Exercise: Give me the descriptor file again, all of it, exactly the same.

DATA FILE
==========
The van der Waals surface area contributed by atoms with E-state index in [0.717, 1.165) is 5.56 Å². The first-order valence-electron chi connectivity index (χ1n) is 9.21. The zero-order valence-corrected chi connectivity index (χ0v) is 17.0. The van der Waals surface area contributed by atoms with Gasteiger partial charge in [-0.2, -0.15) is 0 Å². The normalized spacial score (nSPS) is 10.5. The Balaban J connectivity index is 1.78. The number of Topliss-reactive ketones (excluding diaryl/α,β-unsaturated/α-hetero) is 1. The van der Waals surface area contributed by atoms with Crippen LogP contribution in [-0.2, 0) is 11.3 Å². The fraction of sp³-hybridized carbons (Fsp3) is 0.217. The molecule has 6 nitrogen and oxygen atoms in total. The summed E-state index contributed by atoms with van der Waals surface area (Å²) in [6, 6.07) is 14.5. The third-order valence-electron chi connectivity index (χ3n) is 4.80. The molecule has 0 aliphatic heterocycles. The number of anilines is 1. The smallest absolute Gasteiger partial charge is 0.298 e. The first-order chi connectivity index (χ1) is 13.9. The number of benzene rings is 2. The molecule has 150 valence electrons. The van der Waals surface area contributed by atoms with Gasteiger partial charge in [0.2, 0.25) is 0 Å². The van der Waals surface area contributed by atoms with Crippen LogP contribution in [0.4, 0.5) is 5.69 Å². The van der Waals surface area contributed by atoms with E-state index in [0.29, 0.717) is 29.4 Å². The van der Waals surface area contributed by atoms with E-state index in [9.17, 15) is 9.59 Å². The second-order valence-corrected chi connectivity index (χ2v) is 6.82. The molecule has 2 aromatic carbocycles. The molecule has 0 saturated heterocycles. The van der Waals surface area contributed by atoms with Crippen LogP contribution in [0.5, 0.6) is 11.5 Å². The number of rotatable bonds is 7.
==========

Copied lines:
The van der Waals surface area contributed by atoms with E-state index in [0.717, 1.165) is 5.56 Å². The first-order valence-electron chi connectivity index (χ1n) is 9.21. The zero-order valence-corrected chi connectivity index (χ0v) is 17.0. The van der Waals surface area contributed by atoms with Gasteiger partial charge in [-0.2, -0.15) is 0 Å². The normalized spacial score (nSPS) is 10.5. The Balaban J connectivity index is 1.78. The number of Topliss-reactive ketones (excluding diaryl/α,β-unsaturated/α-hetero) is 1. The van der Waals surface area contributed by atoms with Crippen LogP contribution in [-0.2, 0) is 11.3 Å². The fraction of sp³-hybridized carbons (Fsp3) is 0.217. The molecule has 6 nitrogen and oxygen atoms in total. The summed E-state index contributed by atoms with van der Waals surface area (Å²) in [6, 6.07) is 14.5. The third-order valence-electron chi connectivity index (χ3n) is 4.80. The molecule has 0 aliphatic heterocycles. The number of anilines is 1. The smallest absolute Gasteiger partial charge is 0.298 e. The first-order chi connectivity index (χ1) is 13.9. The number of benzene rings is 2. The molecule has 150 valence electrons. The van der Waals surface area contributed by atoms with Gasteiger partial charge in [0.2, 0.25) is 0 Å². The van der Waals surface area contributed by atoms with Crippen LogP contribution in [0.4, 0.5) is 5.69 Å². The van der Waals surface area contributed by atoms with E-state index in [0.29, 0.717) is 29.4 Å². The van der Waals surface area contributed by atoms with E-state index in [9.17, 15) is 9.59 Å². The second-order valence-corrected chi connectivity index (χ2v) is 6.82. The molecule has 2 aromatic carbocycles. The molecule has 0 saturated heterocycles. The van der Waals surface area contributed by atoms with Crippen LogP contribution in [0.5, 0.6) is 11.5 Å². The number of rotatable bonds is 7.